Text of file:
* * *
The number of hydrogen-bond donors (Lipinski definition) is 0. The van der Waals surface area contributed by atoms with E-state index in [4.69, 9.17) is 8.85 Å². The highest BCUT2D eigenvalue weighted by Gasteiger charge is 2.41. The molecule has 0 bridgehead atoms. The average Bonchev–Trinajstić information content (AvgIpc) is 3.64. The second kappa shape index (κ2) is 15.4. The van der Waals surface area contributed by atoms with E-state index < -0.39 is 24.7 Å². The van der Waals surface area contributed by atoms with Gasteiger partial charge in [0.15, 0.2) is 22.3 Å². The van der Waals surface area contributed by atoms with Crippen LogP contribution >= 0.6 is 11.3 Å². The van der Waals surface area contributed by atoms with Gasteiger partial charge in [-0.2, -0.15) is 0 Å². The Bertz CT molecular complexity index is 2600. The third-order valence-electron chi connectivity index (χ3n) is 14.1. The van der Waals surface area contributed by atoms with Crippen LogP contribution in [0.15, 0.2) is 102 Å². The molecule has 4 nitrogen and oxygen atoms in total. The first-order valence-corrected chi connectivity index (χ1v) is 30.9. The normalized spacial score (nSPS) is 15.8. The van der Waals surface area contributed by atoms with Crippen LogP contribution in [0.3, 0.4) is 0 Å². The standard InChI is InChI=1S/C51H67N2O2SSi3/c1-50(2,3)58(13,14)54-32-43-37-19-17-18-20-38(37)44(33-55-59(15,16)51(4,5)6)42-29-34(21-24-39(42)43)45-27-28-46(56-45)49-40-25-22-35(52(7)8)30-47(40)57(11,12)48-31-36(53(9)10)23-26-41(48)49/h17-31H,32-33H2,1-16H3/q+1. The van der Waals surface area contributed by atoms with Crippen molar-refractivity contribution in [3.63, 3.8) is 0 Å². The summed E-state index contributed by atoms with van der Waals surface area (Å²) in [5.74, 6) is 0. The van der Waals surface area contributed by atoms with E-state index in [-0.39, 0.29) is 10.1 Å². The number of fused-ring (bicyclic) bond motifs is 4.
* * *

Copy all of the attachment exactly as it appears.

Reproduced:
The number of hydrogen-bond donors (Lipinski definition) is 0. The van der Waals surface area contributed by atoms with E-state index in [4.69, 9.17) is 8.85 Å². The highest BCUT2D eigenvalue weighted by Gasteiger charge is 2.41. The molecule has 0 bridgehead atoms. The average Bonchev–Trinajstić information content (AvgIpc) is 3.64. The second kappa shape index (κ2) is 15.4. The van der Waals surface area contributed by atoms with E-state index < -0.39 is 24.7 Å². The van der Waals surface area contributed by atoms with Gasteiger partial charge in [0.15, 0.2) is 22.3 Å². The van der Waals surface area contributed by atoms with Crippen LogP contribution >= 0.6 is 11.3 Å². The van der Waals surface area contributed by atoms with Gasteiger partial charge in [-0.2, -0.15) is 0 Å². The Bertz CT molecular complexity index is 2600. The third-order valence-electron chi connectivity index (χ3n) is 14.1. The van der Waals surface area contributed by atoms with Crippen LogP contribution in [0.15, 0.2) is 102 Å². The molecule has 4 nitrogen and oxygen atoms in total. The first-order valence-corrected chi connectivity index (χ1v) is 30.9. The normalized spacial score (nSPS) is 15.8. The van der Waals surface area contributed by atoms with Crippen LogP contribution in [0.3, 0.4) is 0 Å². The standard InChI is InChI=1S/C51H67N2O2SSi3/c1-50(2,3)58(13,14)54-32-43-37-19-17-18-20-38(37)44(33-55-59(15,16)51(4,5)6)42-29-34(21-24-39(42)43)45-27-28-46(56-45)49-40-25-22-35(52(7)8)30-47(40)57(11,12)48-31-36(53(9)10)23-26-41(48)49/h17-31H,32-33H2,1-16H3/q+1. The van der Waals surface area contributed by atoms with Crippen molar-refractivity contribution in [3.63, 3.8) is 0 Å². The summed E-state index contributed by atoms with van der Waals surface area (Å²) in [5.74, 6) is 0. The van der Waals surface area contributed by atoms with E-state index in [-0.39, 0.29) is 10.1 Å². The number of fused-ring (bicyclic) bond motifs is 4.